As one example, Tomlinson states that after Houston and Austin enacted “common-sense safety regulations” for Uber and Lyft, the companies lobbied lawmakers to prohibit cities from regulating ride-sharing companies. Local taxi companies, Tomlinson lamented, “will conveniently remain under the yoke of local tyranny.”

Tomlinson isn’t complaining about the local tyrannies that regulate taxi companies. He is complaining that Uber and Lyft have escaped those regulatory tyrannies. Rather than call for more freedom for taxi companies, he calls for less freedom for Uber and Lyft.

Consider further that Tomlinson calls the regulations enacted in Houston and Austin “common-sense.” Apparently, he believes that tyranny is a matter of common-sense.

Tomlinson does not like the fact that the state legislature has taken some baby steps towards protecting individual freedom. He wants the “will of the people” to rule supreme, even when it violates individual rights.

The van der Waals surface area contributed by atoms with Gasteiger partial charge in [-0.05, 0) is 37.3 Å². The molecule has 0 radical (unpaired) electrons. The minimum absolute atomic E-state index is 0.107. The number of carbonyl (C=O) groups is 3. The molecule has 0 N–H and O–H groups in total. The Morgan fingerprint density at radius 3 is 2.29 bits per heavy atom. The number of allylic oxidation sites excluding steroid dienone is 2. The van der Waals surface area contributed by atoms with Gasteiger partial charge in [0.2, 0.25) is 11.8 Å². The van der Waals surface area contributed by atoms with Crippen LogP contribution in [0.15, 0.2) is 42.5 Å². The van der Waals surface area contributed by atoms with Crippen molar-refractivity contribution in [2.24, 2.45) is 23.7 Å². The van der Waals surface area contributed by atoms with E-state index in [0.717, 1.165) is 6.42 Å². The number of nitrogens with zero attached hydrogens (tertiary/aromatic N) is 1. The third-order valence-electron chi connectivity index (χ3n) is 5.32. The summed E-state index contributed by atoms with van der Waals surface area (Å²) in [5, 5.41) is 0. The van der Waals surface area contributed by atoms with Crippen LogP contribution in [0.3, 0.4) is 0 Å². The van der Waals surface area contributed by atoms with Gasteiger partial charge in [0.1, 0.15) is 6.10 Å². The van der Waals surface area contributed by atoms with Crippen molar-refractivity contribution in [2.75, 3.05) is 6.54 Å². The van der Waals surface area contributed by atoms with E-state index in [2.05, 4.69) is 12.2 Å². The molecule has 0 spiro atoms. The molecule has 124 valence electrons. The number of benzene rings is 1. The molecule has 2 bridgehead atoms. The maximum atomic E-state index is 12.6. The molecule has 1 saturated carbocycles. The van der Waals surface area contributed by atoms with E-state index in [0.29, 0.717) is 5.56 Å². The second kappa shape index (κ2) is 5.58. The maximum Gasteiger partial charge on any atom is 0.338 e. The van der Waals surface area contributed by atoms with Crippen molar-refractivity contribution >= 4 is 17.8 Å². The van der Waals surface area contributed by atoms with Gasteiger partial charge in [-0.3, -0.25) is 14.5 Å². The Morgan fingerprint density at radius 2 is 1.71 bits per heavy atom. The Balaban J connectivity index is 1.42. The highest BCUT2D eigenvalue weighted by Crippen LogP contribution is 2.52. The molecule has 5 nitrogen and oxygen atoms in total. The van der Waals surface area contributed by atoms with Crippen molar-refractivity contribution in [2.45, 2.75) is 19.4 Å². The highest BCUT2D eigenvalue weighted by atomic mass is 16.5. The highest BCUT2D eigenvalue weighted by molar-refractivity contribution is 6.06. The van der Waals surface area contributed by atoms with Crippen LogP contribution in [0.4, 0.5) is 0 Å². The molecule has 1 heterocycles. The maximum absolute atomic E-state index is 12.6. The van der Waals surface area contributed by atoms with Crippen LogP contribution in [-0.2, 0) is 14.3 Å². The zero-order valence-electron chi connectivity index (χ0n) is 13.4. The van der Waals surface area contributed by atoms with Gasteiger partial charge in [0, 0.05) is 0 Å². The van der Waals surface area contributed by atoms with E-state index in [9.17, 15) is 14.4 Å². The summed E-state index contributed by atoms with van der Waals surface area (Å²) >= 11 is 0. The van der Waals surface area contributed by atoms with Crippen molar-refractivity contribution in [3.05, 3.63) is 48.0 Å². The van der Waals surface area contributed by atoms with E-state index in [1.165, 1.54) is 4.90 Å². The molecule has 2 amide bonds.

The “will of the people” is nothing more than a tyranny of the masses. It means that the majority may do anything it pleases simply because it is the majority. Justice, truth, and rights are to be swept aside in deference to the passions of the mob.

Uber and Lyft deserve credit for fighting to protect their rights. Chris Tomlinson deserves to be condemned for supporting tyranny.

A Campaign for Evil

For years, the city of Houston has pursued various schemes to make housing more affordable for low-income residents. Despite spending millions of tax dollars, that effort has done little more than create jobs for the administrators of these programs and pay fines to the federal government. Indeed, the Chronicle reports that nearly 29 percent of the $96 million spent by the city on “affordable housing” since 2007 has gone to administrative costs and fines.

If this isn’t bad enough, while engaging in a campaign to create “affordable housing,” the city hasn’t even bothered to define the term. Apparently, although city officials can’t tell us what “affordable housing” means, they have no problem wasting millions of dollars in a futile attempt to fulfill their nebulous goal.